Corrosion and/or aggression are common problems arising in pipelines transporting terrestrial waters. The kinetics and severity of such events depend on both the quality of the water being transported and the material properties of the pipeline. Irrespective of the nature of the problem, its solution (or at least its minimisation) is strongly linked to control of pH, calcium concentration and carbonate chemistry of the water (stabilisation). However, application of such chemistry to water treatment problems is complex and time consuming. Various numerical, graphical and computer techniques have been developed to address this, but these are either of insufficient accuracy, too time consuming or lacking in generality. In this paper algorithms are presented for solving a broad spectrum of problems related to control of mineral precipitation/aggression, pH and chemical dosing in water treatment. These have been incorporated into a computer software package, STASOFT, which offers the requisite framework for use in water treatment. Various stabilisation problems pertinent to water supply are addressed.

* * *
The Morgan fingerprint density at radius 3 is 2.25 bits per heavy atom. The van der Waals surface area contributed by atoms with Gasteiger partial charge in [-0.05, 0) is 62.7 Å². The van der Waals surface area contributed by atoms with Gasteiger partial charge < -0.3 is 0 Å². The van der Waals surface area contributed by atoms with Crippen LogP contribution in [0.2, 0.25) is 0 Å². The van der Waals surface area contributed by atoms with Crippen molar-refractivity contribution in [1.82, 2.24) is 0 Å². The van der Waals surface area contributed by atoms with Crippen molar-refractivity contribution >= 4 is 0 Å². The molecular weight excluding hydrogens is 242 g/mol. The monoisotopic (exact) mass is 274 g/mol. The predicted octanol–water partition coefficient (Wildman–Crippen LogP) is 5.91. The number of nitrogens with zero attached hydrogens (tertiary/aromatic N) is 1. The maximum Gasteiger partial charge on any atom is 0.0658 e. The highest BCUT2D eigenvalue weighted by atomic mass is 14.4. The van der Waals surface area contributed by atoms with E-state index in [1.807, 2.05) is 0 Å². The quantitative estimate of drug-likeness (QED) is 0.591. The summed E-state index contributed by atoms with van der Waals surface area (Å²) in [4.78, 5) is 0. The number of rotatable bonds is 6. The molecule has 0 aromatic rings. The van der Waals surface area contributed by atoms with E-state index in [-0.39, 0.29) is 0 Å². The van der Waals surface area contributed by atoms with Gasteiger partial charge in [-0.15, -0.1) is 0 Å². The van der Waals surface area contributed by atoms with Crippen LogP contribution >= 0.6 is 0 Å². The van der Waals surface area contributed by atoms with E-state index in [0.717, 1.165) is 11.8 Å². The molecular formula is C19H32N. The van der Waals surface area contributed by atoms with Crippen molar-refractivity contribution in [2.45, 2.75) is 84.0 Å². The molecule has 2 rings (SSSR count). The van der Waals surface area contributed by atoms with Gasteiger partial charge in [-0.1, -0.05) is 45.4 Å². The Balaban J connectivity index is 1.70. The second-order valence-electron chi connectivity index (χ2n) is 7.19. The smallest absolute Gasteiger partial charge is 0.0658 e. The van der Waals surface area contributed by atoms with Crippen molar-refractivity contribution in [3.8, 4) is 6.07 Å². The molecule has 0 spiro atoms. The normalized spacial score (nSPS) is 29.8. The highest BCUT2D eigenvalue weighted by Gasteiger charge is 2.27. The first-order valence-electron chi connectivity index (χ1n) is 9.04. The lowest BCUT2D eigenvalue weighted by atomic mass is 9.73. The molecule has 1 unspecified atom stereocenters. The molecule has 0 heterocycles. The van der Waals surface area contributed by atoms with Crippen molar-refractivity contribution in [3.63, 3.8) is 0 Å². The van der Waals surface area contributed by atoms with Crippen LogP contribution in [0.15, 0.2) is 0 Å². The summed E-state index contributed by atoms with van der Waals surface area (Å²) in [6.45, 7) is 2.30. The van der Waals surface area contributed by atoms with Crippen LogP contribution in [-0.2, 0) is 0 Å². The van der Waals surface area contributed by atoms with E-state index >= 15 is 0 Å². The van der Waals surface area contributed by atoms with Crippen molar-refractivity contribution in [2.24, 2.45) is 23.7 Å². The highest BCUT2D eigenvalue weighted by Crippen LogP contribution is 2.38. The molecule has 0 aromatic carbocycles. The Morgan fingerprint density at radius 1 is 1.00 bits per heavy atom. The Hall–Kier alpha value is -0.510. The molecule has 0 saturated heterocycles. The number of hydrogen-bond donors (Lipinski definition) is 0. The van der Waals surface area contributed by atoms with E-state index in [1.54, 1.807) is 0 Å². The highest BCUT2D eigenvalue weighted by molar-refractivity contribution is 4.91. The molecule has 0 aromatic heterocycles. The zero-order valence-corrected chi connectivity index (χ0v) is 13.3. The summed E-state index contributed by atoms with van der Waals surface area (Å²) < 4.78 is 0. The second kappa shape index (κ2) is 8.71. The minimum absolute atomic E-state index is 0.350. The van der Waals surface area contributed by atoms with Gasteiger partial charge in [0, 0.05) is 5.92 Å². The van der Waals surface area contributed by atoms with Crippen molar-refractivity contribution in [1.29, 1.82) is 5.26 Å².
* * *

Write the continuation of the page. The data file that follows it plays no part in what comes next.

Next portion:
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Research Article| January 01 2004
Control of corrosion and aggression in drinking water systems
Water Sci Technol (2004) 49 (2): 9–18.
R.E. Loewenthal, I. Morrison, M.C. Wentzel; Control of corrosion and aggression in drinking water systems. Water Sci Technol 1 January 2004; 49 (2): 9–18. doi: https://doi.org/10.2166/wst.2004.0075
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